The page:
As A Non-Muslim Woman, I Went To An Impressive Religious Ceremony In Iran – Ashura
In Iran, Ashura is the most important Shia event on the religious calendar. It commemorates the massacre of Imam Hossein, a great figure of Shiism. During this 40-day period, Iran dresses in black (the color of mourning) and green (the color of Islam). It is then not advisable to wear bright colors, “it could be misunderstood,” say Iranians.
Before the first day of Muharram, it is difficult to become aware of the magnitude of the event. Everything becomes dark, gigantic and gloomy. During Ashura no joyful celebration should take place. On this subject, some Iranians warn me: “If you go to the evening be careful, the police don’t laugh during Ashura. If they catch people in the evening, there will be no tolerance. Grief must be felt in your actions.” At that time, the Iranian football team was playing in the World Cup qualifiers. The Iranians laughed at it: “Imagine if we score a goal, the whole stadium will have to shut up and make a funeral face instead of exploding with joy. I can’t wait to see it!” Iran did not win, they could not exalt themselves from that moment.
During this impressive event, celebrated even in the most remote countryside, traffic jams in Tehran become infernal. The division then occurs between those who occupy the main boulevards to parade in silence and those who are saturated with an omnipresent religion.
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The Iranians crowded to the central meeting point a few minutes before the ceremony began.
The battle of Kerbala (October 10, 680, Iraq) ended in the burning of the tents of the Iman Hossein family whose members died in the fire.
To pay tribute to their Imam, the Shiites set white tents on fire in public squares. Men are invited to turn around the flames, to the rhythm of religious songs. Meanwhile, women are gathering around them.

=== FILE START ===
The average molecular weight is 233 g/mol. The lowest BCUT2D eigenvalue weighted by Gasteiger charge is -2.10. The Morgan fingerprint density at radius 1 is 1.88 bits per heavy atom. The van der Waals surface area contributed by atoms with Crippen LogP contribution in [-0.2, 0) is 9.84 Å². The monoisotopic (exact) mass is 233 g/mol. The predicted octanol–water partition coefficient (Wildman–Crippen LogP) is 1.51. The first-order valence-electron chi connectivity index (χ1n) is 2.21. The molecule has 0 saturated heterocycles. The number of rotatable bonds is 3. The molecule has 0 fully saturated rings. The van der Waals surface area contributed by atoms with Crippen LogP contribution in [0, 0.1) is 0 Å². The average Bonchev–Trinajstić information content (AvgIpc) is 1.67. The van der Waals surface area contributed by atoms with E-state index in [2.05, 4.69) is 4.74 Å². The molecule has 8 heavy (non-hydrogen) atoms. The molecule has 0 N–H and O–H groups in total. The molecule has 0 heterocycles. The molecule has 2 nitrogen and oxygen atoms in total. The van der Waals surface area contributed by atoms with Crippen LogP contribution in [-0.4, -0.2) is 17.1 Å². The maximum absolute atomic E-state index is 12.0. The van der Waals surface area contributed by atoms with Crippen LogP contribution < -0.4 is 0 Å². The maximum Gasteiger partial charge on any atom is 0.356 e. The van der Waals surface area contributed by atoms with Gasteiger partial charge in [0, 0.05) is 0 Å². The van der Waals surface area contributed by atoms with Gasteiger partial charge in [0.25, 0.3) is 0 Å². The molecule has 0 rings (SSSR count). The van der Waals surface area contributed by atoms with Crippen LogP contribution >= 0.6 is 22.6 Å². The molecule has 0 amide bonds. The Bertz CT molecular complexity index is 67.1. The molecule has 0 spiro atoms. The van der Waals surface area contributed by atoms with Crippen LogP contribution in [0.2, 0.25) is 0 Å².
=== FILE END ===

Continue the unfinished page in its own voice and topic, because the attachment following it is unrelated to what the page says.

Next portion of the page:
During the month of Muharram, men gather at nightfall and invade the streets. They hit their backs with links to simulate the floggings suffered by Iman Hossein during his massacre in Kerbala.
Food and tea distribution stands are scattered throughout Iran, from chic Tehranese neighbourhoods to isolated countryside.
The entrance to the Great Mosque of Qazvin. This picture was taken on the first Friday of Muharram. Friday is the day of prayer, it was a very important day for the devout Muslim. On the poster is the Great Leader.
However, one village preserves its traditional and colorful face during Ashura – Abynaeh. This village, located near the town of Kashan, is widely used by tourists, especially to admire these women dressed in flowery veils.
On the day before the night ceremony in Ashura, I went to this village to admire the beauty of the place. The Ashura procession takes place in the same way. In the middle of the afternoon, everyone set about joining the march. First, there was the rally where the Iranians exchanged in a mournful tone. Then, the sound of drums and the voice of the Imam began to resonate. The ceremony begins. As they parade down the street towards the mosque, the men firmly hold their links to hit their backs. This march is in line with the afternoon prayer, the last before the final evening of commemoration. The crowd is massive in front of the mosque. The Imam and drums close the march as the villagers entered the mosque.
Two children play with chain links before the commemoration. These chains are used to simulate the floggings suffered by Imam Hossein.
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